I feel a great responsibility in my work to be as self-critical and honest as possible, correcting mistakes and updating information, but no obligation to sugarcoat bitter pills with “hope.“  I call it like I see it—anything else would be dishonest.  Sometimes when I’m asked, as I always am, whether I’m “optimistic or pessimistic“ about LA, or whether I love it or hate it, I feel like I’m being required to sign a loyalty oath whose premises are absurd. My Los Angeles is a megalopolitan universe of fifteen million people where one can find everything but answers to such binary questions. If I write a lot about chains, at the same time, I’m always looking for hammers. That’s my understanding of what a good socialist should do.

SR    I read in another interview where you said that it is important to remember the true meaning of the apocalypse for the Abrahamic religions. Can you elaborate on the meaning and significance of this for you, and perhaps comment on your conception of the “Last Judgement”? I was also wondering, going on a psychological tangent, if you can see a connection to Freud’s “death drive”?

MD    When I was 10 or 11, I stopped going to mass and became a godless heathen. Yet I have had a lifelong fascination with the deep roots of religion in the spiritual and imaginative labor of the poor. The apocalypse (and here I’ve been influenced by thinkers like Berdyaev and Lampert) is the revelation of the secret history of the world, of the mysterious pathways of evil.  It establishes the narrative of the slave, the defeated Native American and the poor immigrant as the truth of history. And, taking the big picture view, the single most important event in the history of Los Angeles was surely an interracial prayer meeting in 1906. The Asuza Street Revival went on for almost a decade and laid the foundation for Pentecostalism, a global denomination which now has more than one hundred million adherents.  It was the first major religious movement to be created by the urban poor, who continue to constitute its overwhelming constituency. So I’ve written a little about the armies of the Holy Ghost, as I have about the Ghost Dance, Brigham Young and Mormon socialism, and the admirable Aimee Semple McPherson.
The ”death drive,” I believe, is a flawed hypothesis that can be rejected without damage to Freud’s core theories.  A much more useful tool in present circumstances is Freud’s theory of the organization of the libido, which was further elaborated by Karl Abraham and Melanie Klein. Thus, when you speak of ”infantile sadism”—that is to say, a personality frozen at the sucking, biting, rage stage—who doesn’t recognize Donald Trump immediately? And Dr. Shreber, one of Freud’s most famous cases, who believed that the sun rose out of his ass: surely, he was an ancestor of Ted Cruz.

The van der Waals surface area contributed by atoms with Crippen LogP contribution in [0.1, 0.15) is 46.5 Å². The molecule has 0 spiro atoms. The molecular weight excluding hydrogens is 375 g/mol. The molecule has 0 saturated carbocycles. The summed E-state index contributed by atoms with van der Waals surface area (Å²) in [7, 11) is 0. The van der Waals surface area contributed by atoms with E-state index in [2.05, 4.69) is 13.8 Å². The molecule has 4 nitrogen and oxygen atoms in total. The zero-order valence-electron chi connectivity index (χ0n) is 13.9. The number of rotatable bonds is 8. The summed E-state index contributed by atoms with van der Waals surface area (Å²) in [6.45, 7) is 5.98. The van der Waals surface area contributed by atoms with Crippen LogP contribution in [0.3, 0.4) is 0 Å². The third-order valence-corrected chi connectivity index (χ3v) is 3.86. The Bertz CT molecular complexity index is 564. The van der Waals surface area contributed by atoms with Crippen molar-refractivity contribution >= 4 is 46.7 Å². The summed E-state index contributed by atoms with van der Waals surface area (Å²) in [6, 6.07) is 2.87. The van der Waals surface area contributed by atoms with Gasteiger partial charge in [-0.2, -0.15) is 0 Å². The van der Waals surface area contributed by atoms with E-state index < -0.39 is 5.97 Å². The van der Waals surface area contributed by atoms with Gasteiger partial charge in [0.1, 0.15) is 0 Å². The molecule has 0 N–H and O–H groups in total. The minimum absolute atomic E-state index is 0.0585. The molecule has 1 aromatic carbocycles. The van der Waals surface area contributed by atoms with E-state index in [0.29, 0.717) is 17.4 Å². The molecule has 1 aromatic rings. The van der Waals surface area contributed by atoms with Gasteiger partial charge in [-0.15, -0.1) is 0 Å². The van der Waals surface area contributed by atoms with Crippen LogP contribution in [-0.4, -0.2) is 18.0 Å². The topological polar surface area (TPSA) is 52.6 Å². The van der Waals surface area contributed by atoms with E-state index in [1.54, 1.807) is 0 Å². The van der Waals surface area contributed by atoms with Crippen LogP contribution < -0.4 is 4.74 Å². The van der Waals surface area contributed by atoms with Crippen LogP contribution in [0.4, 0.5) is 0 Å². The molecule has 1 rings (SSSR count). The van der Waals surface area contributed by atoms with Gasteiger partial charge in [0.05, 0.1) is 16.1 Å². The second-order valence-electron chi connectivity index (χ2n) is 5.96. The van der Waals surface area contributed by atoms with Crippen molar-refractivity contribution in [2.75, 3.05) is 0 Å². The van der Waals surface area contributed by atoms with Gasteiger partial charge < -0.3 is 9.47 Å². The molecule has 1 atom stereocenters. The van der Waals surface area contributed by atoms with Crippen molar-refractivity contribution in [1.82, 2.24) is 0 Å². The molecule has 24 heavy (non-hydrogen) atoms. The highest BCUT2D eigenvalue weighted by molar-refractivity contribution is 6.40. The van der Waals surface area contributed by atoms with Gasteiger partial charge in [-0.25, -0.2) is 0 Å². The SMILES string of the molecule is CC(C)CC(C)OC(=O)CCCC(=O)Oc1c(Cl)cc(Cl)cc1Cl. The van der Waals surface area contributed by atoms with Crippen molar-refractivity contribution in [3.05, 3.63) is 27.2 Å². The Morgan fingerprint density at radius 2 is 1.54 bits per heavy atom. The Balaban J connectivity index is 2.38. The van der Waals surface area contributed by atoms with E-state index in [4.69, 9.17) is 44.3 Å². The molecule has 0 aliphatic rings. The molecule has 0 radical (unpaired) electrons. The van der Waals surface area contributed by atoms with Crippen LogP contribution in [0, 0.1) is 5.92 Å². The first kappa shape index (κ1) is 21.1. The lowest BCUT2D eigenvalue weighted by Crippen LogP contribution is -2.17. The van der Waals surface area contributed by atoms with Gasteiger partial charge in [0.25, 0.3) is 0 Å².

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SR    I am constantly being asked to describe LA to outsiders, and most often, I wind up saying that LA is not a city like New York, London, Hong Kong or Beijing. Even though we have a downtown, it still does not have a thriving epicenter of tall buildings. LA is still a low-lying, sprawling suburb without a major center city. Do you agree?

MD    I agree to the extent that downtown LA represents a kind of faux center, given the minimum of the corporate and bank headquarters that constitute real primacy in city centers. In the late 1980s, of course, when Japanese and Canadian investment was pouring into downtown, there were hallucinations that LA would soon rival New York as an economic power center. With the collapse of the ”super yen” and the 1990-93 recession, however, the Japanese bailed out and San Francisco resumed its traditional role as the financial center of the Pacific Coast. As a headquarters city, LA now plays ball in the same AAA league as Charlotte or Houston. Meanwhile, the gentrifiers downtown are merely recreating affluent suburbia in the shell of the 1920s business district. Big deal.